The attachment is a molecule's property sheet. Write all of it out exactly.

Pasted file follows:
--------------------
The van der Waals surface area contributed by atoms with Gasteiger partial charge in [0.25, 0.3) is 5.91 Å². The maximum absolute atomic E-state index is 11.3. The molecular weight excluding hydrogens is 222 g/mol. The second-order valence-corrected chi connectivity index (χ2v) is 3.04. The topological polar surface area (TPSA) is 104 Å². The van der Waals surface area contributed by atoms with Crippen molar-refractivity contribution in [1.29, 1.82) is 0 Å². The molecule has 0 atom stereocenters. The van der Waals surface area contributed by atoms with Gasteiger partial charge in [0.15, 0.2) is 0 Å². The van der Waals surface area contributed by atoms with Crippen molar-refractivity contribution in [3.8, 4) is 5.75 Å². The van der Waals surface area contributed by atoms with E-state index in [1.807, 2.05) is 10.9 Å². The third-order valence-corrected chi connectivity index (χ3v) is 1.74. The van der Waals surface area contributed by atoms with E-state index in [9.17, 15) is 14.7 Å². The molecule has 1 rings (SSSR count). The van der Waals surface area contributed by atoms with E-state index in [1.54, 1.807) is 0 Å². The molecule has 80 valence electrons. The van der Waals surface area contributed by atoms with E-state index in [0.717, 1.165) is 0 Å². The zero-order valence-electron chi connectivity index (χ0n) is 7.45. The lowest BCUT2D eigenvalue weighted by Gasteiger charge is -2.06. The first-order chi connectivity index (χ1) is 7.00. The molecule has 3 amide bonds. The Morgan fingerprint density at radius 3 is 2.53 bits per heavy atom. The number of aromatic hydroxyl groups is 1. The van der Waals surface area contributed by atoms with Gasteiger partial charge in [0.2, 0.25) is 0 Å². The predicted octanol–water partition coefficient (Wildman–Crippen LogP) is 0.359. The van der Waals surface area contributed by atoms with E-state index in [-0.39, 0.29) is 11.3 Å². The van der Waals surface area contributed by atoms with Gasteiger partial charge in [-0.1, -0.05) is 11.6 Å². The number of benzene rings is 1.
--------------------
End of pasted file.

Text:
The van der Waals surface area contributed by atoms with Gasteiger partial charge in [0.25, 0.3) is 5.91 Å². The maximum absolute atomic E-state index is 11.3. The molecular weight excluding hydrogens is 222 g/mol. The second-order valence-corrected chi connectivity index (χ2v) is 3.04. The topological polar surface area (TPSA) is 104 Å². The van der Waals surface area contributed by atoms with Crippen molar-refractivity contribution in [1.29, 1.82) is 0 Å². The molecule has 0 atom stereocenters. The van der Waals surface area contributed by atoms with Gasteiger partial charge in [0.15, 0.2) is 0 Å². The van der Waals surface area contributed by atoms with Crippen molar-refractivity contribution in [3.8, 4) is 5.75 Å². The van der Waals surface area contributed by atoms with E-state index in [1.807, 2.05) is 10.9 Å². The third-order valence-corrected chi connectivity index (χ3v) is 1.74. The van der Waals surface area contributed by atoms with E-state index in [9.17, 15) is 14.7 Å². The molecule has 1 rings (SSSR count). The van der Waals surface area contributed by atoms with E-state index in [1.54, 1.807) is 0 Å². The molecule has 80 valence electrons. The van der Waals surface area contributed by atoms with E-state index in [0.717, 1.165) is 0 Å². The zero-order valence-electron chi connectivity index (χ0n) is 7.45. The lowest BCUT2D eigenvalue weighted by Gasteiger charge is -2.06. The first-order chi connectivity index (χ1) is 7.00. The molecule has 3 amide bonds. The Morgan fingerprint density at radius 3 is 2.53 bits per heavy atom. The number of aromatic hydroxyl groups is 1. The van der Waals surface area contributed by atoms with Gasteiger partial charge in [0.2, 0.25) is 0 Å². The predicted octanol–water partition coefficient (Wildman–Crippen LogP) is 0.359. The van der Waals surface area contributed by atoms with E-state index in [-0.39, 0.29) is 11.3 Å². The van der Waals surface area contributed by atoms with Gasteiger partial charge in [-0.1, -0.05) is 11.6 Å². The number of benzene rings is 1.